What would we do differently today with the hardware and software available?   


At the time of creation, this application could have only been done in Desktop VR. Why? Because Mobile VR (the most famous example being Oculus) was not exactly there yet. 

In fact, Mobile VR at the time only had 3dof (3 dimensions of freedom) meanwhile now it’s 6dof (6 dimensions of freedom). 3dof on Mobile VR would have meant that if the user, for example, walked forward, the field of vision would not follow them. The same goes with bending down. As you can imagine from the actions required during the Chromaflow set-up process, allowing more natural movements was crucial to the simulation. At the time, only Desktop VR could provide this. 


With the experience we have today, we would have encouraged to have less UI (User Interface) text because a user in VR isn’t meant to read text but to experience and interact with the environment in the simulation like they would in real life. Also, within the field, it is widely known now that VR learners tend to dismiss text quickly, unless short and tailored to the experience.  

A solution to this problem is having guided assistance in the simulation – for example, AI guides such as TOVI (Mooring Operations) or C.R.A.I.G. (CONVERT Simulator) from other projects of ours – instead of text upon text. The advantage of guides in the experience is that they create a more natural interaction and a more immersive experience in which the user can listen to advice and act spontaneously, resulting in memorable learning and better UX (User Experience).  


The experience today, with the new hardware (i.e., headsets, eye-tracking, hand tracking, the 6 degrees of freedom) would create an immersive experience favouring natural learning flows and actions. For example, the user could move within the virtual room and have no limitations as to where and how they could move. The level of detail possible in VR today means the visualisation between 3mm and 1mm required by the Chromaflow process would be much better, making the experience even more realistic and productive.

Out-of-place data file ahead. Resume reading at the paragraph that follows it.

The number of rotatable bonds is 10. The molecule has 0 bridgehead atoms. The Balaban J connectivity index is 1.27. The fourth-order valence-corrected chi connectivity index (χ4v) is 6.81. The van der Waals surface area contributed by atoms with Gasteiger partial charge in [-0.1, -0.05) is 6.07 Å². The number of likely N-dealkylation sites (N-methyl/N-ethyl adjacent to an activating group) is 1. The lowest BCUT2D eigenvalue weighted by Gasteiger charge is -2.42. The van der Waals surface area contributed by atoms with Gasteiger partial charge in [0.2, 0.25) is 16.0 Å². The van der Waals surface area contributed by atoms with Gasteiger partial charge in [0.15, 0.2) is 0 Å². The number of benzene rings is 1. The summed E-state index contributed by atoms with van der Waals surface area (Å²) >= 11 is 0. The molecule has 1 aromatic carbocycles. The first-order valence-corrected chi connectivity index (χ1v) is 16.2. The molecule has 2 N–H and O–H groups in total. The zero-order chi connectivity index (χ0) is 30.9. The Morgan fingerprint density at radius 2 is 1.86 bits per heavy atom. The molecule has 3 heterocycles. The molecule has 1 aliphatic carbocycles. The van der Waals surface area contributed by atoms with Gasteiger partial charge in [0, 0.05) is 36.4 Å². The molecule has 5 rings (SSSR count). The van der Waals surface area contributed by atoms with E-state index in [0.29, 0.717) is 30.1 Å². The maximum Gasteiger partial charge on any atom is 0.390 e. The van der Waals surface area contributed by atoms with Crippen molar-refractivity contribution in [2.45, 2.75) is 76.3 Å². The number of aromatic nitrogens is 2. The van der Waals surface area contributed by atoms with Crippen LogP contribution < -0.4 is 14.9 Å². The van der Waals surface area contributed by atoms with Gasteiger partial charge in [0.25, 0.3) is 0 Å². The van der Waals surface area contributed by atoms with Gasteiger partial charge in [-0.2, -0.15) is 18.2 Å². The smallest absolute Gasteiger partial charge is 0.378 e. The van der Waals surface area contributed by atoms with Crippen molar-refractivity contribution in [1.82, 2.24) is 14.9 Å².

In each scenario within the training, after a task is completed, the results are presented to the user along with a list of good and bad practices. This offers the opportunity to reflect on choices made while also giving direct and instantaneous feedback for better knowledge retention. Upon completion, the user is also given the chance to continue or repeat the exercise. 

We used learning analytics (xAPI) to track every choice, mistake, or specific practice into Learning Locker, a type of data repository designed to store learning activity. This is particularly beneficial to monitor and understand employees’ behaviour while on the job, including possible costly negligence. Also, it guarantees a natural, uninterrupted learning experience for the user.  


Finally, there was one big discovery thanks to performance monitoring possible in VR: Takeda’s executives predicted that most of its staff’s mistakes would concern which cables to put where or even how to use the Chromaflow machine correctly. However, employees in the simulation actually kept on dragging the pipes on the floor, a signal of negligence in the process, that is a massive financial loss for the company. If it wasn’t for VR, there would have been no way to test this sort of assessment in the real-world – another example of how VR is truly a safe place to train and practice with no consequences.  


“We’re very excited that the Takeda project has now been delivered, and the operating team at Takeda is looking to get going on use of the LRS (Learning Record Store). Digitalnauts did some great work thinking through how to use xAPI to track learning pathways. This gets the users thinking more into their processes, which is exactly what we needed. ”
General Manager at Adept XR Learning (The Glimpse Group)